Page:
Care charity to axe “majority of roles” at its centres amid Covid-19 restrictions

The majority of community centre roles at Jewish Care are at risk of redundancy as it looks to meet Covid-19 income losses and adhere to social distancing guidelines.

The London and south east of England based charity is reorganising how it delivers community support amid the pandemic. This includes its care for the elderly, those with disabilities as well as people with dementia.

Since the pandemic struck the charity has had to curtail face-to-face support offered through its community and day centres. Instead it has expanded its provision of meals on wheels, befriending and digital support, to continue to help communities while meeting social distancing guidelines.

“Given this current situation, we can now best serve our members by investing in and further enhancing the outreach programme that we have developed and accelerating the plans we were developing in our strategic review, “ said the charity.

“This will involve a reorganisation of our centres, to consolidate and build on the success of the outreach services already developed.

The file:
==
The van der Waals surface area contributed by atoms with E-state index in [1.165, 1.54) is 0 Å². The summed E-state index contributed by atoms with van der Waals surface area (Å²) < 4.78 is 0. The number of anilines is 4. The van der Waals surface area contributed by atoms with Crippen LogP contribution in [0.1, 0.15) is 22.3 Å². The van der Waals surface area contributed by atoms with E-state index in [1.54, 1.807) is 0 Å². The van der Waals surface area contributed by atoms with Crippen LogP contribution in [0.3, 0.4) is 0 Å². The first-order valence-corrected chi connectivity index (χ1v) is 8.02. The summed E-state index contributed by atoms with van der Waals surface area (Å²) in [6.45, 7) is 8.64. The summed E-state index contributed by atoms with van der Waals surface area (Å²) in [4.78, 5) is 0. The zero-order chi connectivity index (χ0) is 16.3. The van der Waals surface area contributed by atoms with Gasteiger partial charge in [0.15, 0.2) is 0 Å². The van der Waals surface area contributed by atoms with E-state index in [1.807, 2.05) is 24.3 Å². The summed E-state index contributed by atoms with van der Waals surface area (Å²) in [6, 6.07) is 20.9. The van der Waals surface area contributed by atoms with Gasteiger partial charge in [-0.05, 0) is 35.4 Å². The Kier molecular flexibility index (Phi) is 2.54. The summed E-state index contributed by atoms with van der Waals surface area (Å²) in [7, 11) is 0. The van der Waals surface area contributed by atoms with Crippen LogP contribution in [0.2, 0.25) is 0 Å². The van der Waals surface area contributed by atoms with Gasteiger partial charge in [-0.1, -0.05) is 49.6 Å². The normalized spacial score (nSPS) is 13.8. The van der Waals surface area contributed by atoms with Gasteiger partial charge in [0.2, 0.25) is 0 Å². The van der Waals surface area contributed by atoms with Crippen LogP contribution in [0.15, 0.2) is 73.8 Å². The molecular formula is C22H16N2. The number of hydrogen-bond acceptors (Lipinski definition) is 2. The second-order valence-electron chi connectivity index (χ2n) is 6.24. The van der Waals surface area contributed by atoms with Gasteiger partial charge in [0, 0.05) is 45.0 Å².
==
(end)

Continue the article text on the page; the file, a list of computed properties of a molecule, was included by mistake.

“Regretfully, we are simply unable to sustain the full range of the centres’ staff that were needed to run the services when we could meet all our members in person. Unfortunately, this means that the majority of roles in the centres are at risk of redundancy as services are consolidated.”

Jewish Care estimates that the additional financial impact to the end of March 2021 for the charity could be as much as £7m.

It adds: “The wellbeing of our clients will always be a priority, and despite there being some changes to staffing structures, we will ensure that the vital services we have been able to provide including regular calls to clients are maintained and the needs of those we look after, continue to be met through our outreach and digital programmes, befriending and Meals on Wheels services. ”

The charity says that were possible staff facing redundancy will be offered the chance to be redeployed to alternative roles. It added: “We will, of course, support and assist all our staff as much we can with other job interviews.”

Jewish Care chair Jonathan Zenios added: “Jewish Care needs to continue to adapt and to change, to meet challenges as we find them but to always put the needs of those who need us most first. However difficult the decisions we face may be, we face them knowing that they will help us to meet those needs now and into the future.

“These are challenging times but responding to them quickly and thoughtfully ensures our long-term resilience. I also know that we can continue to count on the fantastic support of our thousands of volunteers and hugely generous supporters alongside the tremendous commitment of our workforce.”

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